'Beauty's' right to die theme piques ire
ROME — Revered “provoc-auteur” Marco Bellocchio (“Vincere”) is stirring Italo ire with his latest hot-button project, “Sleeping Beauty,” which takes its cue from a divisive local right-to die case similar to the 2005 Terri Schiavo controversy in the U.S.
The Friuli Venezia Giulia region, known for its conservative Catholic bent, is trying to prevent production shingle Cattleya from obtaining up to $200,000 in gap financing for Bellocchio’s “Beauty,” which interweaves three separate life-and-death story strands against the backdrop of Italy’s 2009 Eluana Englaro right-to-die controversy.
Englaro, 38, had spent 17 years in a vegetative state following a car crash. Her family, with the support of Italian president Giorgio Napolitano, eventually won a decade-long court battle that pitted them against then-premier Silvio Berlusconi and the Vatican to allow doctors to take her off life-support.
Co-penned by Italo scribe Stefano Rulli (“The Best of Youth”) and novelist Veronica Raimo, “Beauty” includes a storyline — which gives the film its title — involving a past-her-prime movie star, played by Isabelle Huppert, who keeps her beautiful but comatose daughter alive inside their home. Another strand sees Italo actress Alba Rohrwacher (“I Am Love”) as a young Catholic militant; her father is played by Toni Servillo (“Il Divo”).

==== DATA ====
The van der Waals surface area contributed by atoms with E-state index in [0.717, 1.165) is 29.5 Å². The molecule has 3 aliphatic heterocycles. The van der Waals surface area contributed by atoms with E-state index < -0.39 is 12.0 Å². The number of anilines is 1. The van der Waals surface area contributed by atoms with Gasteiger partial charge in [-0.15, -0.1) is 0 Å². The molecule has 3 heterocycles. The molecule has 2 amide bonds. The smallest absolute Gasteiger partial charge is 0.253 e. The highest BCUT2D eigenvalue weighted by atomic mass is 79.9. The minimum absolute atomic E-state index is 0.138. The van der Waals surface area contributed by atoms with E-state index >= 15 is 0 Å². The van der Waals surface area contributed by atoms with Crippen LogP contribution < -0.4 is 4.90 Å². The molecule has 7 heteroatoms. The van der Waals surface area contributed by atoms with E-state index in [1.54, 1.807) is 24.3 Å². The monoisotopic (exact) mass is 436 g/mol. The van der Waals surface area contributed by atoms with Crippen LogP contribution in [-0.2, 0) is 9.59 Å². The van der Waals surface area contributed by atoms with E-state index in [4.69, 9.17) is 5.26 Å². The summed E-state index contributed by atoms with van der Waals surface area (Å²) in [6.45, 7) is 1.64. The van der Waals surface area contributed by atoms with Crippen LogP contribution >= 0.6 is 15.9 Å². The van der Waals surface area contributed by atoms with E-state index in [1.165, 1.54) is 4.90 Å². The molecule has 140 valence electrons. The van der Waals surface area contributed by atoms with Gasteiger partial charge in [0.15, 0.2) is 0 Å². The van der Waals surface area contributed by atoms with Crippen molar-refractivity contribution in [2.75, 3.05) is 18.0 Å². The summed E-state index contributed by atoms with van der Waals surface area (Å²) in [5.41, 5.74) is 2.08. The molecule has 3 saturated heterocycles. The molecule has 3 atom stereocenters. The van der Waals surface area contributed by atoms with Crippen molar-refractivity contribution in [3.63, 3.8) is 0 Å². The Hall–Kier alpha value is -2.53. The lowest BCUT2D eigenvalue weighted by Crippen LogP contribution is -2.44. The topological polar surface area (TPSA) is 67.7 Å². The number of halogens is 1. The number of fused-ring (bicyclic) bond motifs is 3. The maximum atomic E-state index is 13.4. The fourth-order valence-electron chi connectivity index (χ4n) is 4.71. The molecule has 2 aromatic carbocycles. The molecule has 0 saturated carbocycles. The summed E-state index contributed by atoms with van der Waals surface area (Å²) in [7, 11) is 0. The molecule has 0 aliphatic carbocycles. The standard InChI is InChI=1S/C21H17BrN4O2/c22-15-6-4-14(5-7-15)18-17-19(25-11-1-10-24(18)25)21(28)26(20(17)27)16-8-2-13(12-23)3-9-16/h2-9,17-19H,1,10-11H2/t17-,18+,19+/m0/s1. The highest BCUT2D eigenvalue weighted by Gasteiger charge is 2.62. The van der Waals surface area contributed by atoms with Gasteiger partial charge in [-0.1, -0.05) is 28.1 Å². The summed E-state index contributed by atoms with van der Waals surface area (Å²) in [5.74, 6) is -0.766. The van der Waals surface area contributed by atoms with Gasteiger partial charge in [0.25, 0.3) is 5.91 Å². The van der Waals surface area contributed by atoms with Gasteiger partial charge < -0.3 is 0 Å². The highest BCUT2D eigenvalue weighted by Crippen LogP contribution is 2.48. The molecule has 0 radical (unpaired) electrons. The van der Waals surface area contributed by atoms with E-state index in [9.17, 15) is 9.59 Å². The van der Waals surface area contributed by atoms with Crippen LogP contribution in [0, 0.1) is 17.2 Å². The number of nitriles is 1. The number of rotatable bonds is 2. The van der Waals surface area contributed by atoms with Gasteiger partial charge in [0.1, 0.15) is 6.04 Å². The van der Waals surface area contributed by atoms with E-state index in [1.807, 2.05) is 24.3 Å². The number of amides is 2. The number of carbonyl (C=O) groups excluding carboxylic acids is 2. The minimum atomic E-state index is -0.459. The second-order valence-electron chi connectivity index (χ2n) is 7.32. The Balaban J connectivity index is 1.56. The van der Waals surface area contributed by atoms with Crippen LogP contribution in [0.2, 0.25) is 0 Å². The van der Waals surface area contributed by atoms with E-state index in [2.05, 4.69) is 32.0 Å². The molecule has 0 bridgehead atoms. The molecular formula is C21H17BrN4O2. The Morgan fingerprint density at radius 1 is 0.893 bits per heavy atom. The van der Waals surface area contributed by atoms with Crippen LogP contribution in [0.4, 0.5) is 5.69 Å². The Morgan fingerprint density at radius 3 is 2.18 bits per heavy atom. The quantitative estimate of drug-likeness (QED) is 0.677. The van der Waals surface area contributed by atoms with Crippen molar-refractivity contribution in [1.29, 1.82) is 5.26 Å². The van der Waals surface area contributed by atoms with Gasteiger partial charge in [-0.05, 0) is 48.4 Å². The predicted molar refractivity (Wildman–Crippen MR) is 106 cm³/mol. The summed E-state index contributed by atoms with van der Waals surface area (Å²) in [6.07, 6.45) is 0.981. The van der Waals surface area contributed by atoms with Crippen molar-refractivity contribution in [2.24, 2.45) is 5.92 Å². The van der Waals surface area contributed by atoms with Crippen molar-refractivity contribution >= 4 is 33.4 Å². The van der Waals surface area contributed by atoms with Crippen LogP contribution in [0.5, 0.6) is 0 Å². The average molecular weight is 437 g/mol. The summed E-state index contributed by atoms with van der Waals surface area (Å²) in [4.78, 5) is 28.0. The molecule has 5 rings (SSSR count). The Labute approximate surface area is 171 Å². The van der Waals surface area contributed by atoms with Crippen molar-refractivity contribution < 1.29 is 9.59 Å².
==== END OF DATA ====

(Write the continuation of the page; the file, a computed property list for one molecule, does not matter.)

“We don’t want to be perceived as a place that fosters a culture of death,” lamented one of the region’s pols after attempting to prevent the pic from even applying for local coin.
But Bellocchio and Cattleya are forging ahead.
“Denying access to funding for this film is against the law, and perhaps even the constitution,” says Cattleya topper Riccardo Tozzi, who has filed for the funds. “This is a deeply spiritual film about love, not about death.”
Tozzi points out that the objecting pols haven’t read the script, and notes that, in any event, the decision regarding coin for the pic is up to the FVG Film Commission, not local officials.
” ‘Beauty” is not about the Englaro case, nor does it take sides in the issue,” says Bellocchio, who has been making movies about the dark side of Italy’s national psyche since he burst on the scene in 1965 with dysfunctional family drama “Fists in the Pocket,” featuring fratricide, matricide and suggested sister incest.
Explaining his fascination with the right-to-die topic, Bellocchio recently noted that “as a leftist, I made a film on leftist terrorism (2003’s “Good Morning, Night,” about the Red Brigades’ kidnapping of Italo premiere Aldo Moro). Now, as a former Jesuit school student, I want to tackle the theme of euthanasia.”
Shooting is set to start Jan.30 in Friuli, with Cattleya and Gaul’s Babe Films co-producing with RAI Cinema, which will release the pic in Italy.